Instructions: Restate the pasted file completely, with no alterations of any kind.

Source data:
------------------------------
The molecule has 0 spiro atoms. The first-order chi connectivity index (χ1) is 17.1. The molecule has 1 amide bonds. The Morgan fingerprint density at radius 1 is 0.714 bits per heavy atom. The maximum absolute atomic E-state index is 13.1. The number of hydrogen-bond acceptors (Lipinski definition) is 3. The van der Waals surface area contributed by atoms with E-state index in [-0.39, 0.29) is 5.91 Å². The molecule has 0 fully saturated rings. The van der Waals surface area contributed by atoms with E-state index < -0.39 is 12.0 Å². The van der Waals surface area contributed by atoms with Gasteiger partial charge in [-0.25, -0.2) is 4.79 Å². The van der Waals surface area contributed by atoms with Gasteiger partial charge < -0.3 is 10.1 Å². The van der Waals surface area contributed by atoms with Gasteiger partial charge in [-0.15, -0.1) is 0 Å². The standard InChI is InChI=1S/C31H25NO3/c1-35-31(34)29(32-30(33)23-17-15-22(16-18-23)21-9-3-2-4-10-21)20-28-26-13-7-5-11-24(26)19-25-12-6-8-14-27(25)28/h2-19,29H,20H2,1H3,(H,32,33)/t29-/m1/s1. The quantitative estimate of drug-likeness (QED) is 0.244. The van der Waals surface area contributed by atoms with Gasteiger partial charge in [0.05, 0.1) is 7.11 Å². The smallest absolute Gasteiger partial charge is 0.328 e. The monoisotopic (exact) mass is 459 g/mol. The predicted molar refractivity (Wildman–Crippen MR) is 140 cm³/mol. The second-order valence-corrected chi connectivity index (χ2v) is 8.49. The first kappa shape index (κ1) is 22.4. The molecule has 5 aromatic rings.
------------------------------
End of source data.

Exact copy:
The molecule has 0 spiro atoms. The first-order chi connectivity index (χ1) is 17.1. The molecule has 1 amide bonds. The Morgan fingerprint density at radius 1 is 0.714 bits per heavy atom. The maximum absolute atomic E-state index is 13.1. The number of hydrogen-bond acceptors (Lipinski definition) is 3. The van der Waals surface area contributed by atoms with E-state index in [-0.39, 0.29) is 5.91 Å². The molecule has 0 fully saturated rings. The van der Waals surface area contributed by atoms with E-state index < -0.39 is 12.0 Å². The van der Waals surface area contributed by atoms with Gasteiger partial charge in [-0.25, -0.2) is 4.79 Å². The van der Waals surface area contributed by atoms with Gasteiger partial charge < -0.3 is 10.1 Å². The van der Waals surface area contributed by atoms with Gasteiger partial charge in [-0.15, -0.1) is 0 Å². The standard InChI is InChI=1S/C31H25NO3/c1-35-31(34)29(32-30(33)23-17-15-22(16-18-23)21-9-3-2-4-10-21)20-28-26-13-7-5-11-24(26)19-25-12-6-8-14-27(25)28/h2-19,29H,20H2,1H3,(H,32,33)/t29-/m1/s1. The quantitative estimate of drug-likeness (QED) is 0.244. The van der Waals surface area contributed by atoms with Gasteiger partial charge in [0.05, 0.1) is 7.11 Å². The smallest absolute Gasteiger partial charge is 0.328 e. The monoisotopic (exact) mass is 459 g/mol. The predicted molar refractivity (Wildman–Crippen MR) is 140 cm³/mol. The second-order valence-corrected chi connectivity index (χ2v) is 8.49. The first kappa shape index (κ1) is 22.4. The molecule has 5 aromatic rings.